His mother laughed when he told her. “Okay, okay. I stand corrected.” Her eyes were sparkling. Somehow, despite winning the bet, Shinichi felt like he’d lost. “Are you going to keep going?”
“Are you going to write another one? I mean, you’re clearly good at it.”
Shinichi hesitated. “I’d really rather write mysteries, but it was pretty easy.”
“Well, I’ll keep an eye out for more from my ‘daughter,’ shall I?” She winked, still clearly more than pleased with herself.
Shinichi wasn’t sure what he was missing, but he knew there must be something.
Hakuba sighed, slumping a little in the seat across from him. “Did Ran make you read that romance novel she’s been gushing about?”
Shinichi smiled, nodding. “You, too, huh?”
He sighed again. “At least it was well written and well researched, but it’s not exactly my type of fiction,” he complained. “It was interesting; I thought I recognized heist details at a few points.”
“I noticed that,” Shinichi said, pleased. “I wonder if the author has first hand heist experience.”
“Do you think she used a pseudonym?”
“I had considered it,” Shinichi agreed. “Although I don’t know how the name was chosen,” he lied. “Unfortunately, the heists she used were widely broadcast.”
“There is that,” Hakuba said, tapping his lip with one finger. “But she uses such detailed information for the police procedure behind the scenes, I find it hard to believe she was only an audience member…”
Shinichi almost wished he could tell him the truth.
“Of course, the way she writes about the thief means she couldn’t possibly be a member of the taskforce.” He shook his head. “Making a thief like Kaitou Kid the romantic hero…”
Almost. Shinichi laughed, and listened to Hakuba complain. He wondered if there would be another heist soon. It had been some time since Shinichi had been able to see Kaitou Kid. He almost missed him.
“Speaking of, I’m not supposed to tell anyone,” Hakuba said, leaning closer and lowering his voice, “but we’ve recently received a heist notice. This one seems… different than usual.”
“Different?” Shinichi grinned. “How so?”
Almost. Shinichi pulled out his notebook, looking over the notice with eager eyes.
Shinichi sat down heavily, his head hanging. Good bye, Great Detective. It’s been fun. He pressed his hands to his face. It was bound to happen eventually, he knew, but for it to be so soon… And without notice.
He squeezed his eyes shut, surprised to find tears welling up and spilling out. He tried to fight them back, but the more he fought, the more tears fell. Instead, he let them run their course, shoulders shaking with silent sobs.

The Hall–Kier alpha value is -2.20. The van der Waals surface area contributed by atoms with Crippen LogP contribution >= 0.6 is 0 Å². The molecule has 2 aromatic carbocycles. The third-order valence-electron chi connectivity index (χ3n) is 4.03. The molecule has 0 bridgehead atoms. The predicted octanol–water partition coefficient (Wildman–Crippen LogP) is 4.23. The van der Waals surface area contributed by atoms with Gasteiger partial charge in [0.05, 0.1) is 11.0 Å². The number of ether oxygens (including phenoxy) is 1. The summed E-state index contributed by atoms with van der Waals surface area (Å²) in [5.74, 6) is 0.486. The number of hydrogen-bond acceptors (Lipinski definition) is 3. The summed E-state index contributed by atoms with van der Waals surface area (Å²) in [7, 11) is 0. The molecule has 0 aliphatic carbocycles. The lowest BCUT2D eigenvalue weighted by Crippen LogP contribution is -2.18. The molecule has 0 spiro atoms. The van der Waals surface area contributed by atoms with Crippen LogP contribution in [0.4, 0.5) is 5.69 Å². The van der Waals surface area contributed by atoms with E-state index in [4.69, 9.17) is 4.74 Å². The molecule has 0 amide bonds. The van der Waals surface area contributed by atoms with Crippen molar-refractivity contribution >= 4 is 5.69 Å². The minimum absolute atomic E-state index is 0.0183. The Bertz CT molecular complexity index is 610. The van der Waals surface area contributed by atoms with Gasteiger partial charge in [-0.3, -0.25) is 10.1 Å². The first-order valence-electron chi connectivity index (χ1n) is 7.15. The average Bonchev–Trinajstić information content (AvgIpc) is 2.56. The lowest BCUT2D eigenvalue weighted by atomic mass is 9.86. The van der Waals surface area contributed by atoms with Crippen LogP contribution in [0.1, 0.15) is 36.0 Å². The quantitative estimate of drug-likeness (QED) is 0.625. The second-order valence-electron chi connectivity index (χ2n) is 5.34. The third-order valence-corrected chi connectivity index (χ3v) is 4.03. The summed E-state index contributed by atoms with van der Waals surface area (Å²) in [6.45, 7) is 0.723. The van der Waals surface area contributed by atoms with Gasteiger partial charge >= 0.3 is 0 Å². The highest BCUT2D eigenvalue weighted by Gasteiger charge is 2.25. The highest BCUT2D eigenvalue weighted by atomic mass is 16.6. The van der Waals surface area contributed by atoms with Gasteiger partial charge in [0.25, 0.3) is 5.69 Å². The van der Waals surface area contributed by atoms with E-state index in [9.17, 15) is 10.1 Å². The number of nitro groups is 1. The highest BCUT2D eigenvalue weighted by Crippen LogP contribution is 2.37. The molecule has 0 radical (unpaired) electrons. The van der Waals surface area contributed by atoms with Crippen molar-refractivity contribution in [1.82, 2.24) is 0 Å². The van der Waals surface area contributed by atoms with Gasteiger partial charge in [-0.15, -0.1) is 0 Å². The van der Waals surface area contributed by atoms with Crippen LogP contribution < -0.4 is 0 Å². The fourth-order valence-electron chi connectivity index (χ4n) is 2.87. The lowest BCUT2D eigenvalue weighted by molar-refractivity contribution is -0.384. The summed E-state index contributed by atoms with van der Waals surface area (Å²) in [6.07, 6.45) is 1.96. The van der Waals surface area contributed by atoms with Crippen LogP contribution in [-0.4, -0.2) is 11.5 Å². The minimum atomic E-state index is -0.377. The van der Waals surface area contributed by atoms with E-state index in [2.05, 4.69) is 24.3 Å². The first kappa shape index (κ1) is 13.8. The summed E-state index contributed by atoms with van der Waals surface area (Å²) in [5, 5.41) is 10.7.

After everything they’d been through, after all they’d said and done, it was over. Just like that. The most exciting part of his life, the most fun he ever had anymore, done and dusted. No, see you around, or until we meet again.
Good bye, Great Detective.
Shinichi stood, scrubbing the tears away. On his way upstairs, he grabbed a water bottle from the fridge. He downed it as he walked, taking long gulps, ignoring the drops that escaped him. He tossed the bottle onto his bed before ducking into his bathroom to wash his face.
Feeling better, despite the sorrow still burrowed beneath his ribs, he sat at his desk, opening his laptop with something like determination.
His editor wanted another book? Fine.
Hanako panted for breath, standing inside the mechanism for the clocktower. She’d run the entire way, but still, it looked like her thief was about to leave. “Please, wait!” she cried.
The man turned, his expression melancholy. “I’m sorry, Detective, but my time in the spotlight is coming to an end.”
Hanako closed the distance between them, but it seemed like nothing could bridge the distance between their hearts. “What are you talking about? I haven’t caught you yet.”
Mirage smiled, but it was nothing like his usual grins, bright and unabashed. “Oh, but you have.” He took a step into her space, cupping her cheek with a bare hand. “You’ve caught my heart, Detective.”
Tears pricked at her eyes. She wished she could be happy, but his confession sounded like a goodbye. “Why do I get the feeling we’ll never see each other again?”
Mirage bent his head and pressed their lips together. Hanako’s tears fell, even as she returned the kiss. When he pulled away, he pressed something into her hand. “Good bye, Detective. I’ll never forget you.”
Mirage disappeared in a flash of light.
Hanako looked down, surprised to find the night’s target in her hand, wrapped in one of his gloves. She held it to her chest, unable to stop her tears. Her chest hurt like she’d been stabbed, and she couldn’t stop the sobs from shaking her frame.
How could she possibly move on?
“I love you,” she told the empty room. “I love you, you damn thief.” But she knew he was already long gone.
After about a month of near complete isolation, Stolen Love was ready for publication. Despite his best efforts, his editor had talked him into a happy ending, instead of leaving it where he initially planned on stopping. At least Hanako could have what she wanted.
Ran and Sonoko were both apparently moved to tears, but he couldn’t quite feel happy about it. Even though he’d agreed to publish it, he still felt a little raw. He’d written the book fresh off feelings of rejection from his own thief. Even if the feelings weren’t romantic, they still stung.